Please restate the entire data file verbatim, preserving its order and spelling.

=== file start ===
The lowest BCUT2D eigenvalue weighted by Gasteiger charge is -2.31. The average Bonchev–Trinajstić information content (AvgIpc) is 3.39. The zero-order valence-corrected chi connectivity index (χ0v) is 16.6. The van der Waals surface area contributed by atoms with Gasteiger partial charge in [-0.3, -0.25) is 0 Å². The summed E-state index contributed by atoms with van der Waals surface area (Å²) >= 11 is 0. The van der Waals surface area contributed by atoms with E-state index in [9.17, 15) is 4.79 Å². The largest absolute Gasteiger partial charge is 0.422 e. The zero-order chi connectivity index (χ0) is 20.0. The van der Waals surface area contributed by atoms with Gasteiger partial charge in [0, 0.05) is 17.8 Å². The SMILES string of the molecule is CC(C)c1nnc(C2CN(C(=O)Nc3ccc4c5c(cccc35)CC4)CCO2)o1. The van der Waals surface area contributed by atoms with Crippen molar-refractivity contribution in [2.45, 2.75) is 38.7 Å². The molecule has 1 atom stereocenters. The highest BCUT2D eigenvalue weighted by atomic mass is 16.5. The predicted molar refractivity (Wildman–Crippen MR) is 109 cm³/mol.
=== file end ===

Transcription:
The lowest BCUT2D eigenvalue weighted by Gasteiger charge is -2.31. The average Bonchev–Trinajstić information content (AvgIpc) is 3.39. The zero-order valence-corrected chi connectivity index (χ0v) is 16.6. The van der Waals surface area contributed by atoms with Gasteiger partial charge in [-0.3, -0.25) is 0 Å². The summed E-state index contributed by atoms with van der Waals surface area (Å²) >= 11 is 0. The van der Waals surface area contributed by atoms with E-state index in [9.17, 15) is 4.79 Å². The largest absolute Gasteiger partial charge is 0.422 e. The zero-order chi connectivity index (χ0) is 20.0. The van der Waals surface area contributed by atoms with Gasteiger partial charge in [0, 0.05) is 17.8 Å². The SMILES string of the molecule is CC(C)c1nnc(C2CN(C(=O)Nc3ccc4c5c(cccc35)CC4)CCO2)o1. The van der Waals surface area contributed by atoms with Crippen molar-refractivity contribution in [2.45, 2.75) is 38.7 Å². The molecule has 1 atom stereocenters. The highest BCUT2D eigenvalue weighted by atomic mass is 16.5. The predicted molar refractivity (Wildman–Crippen MR) is 109 cm³/mol.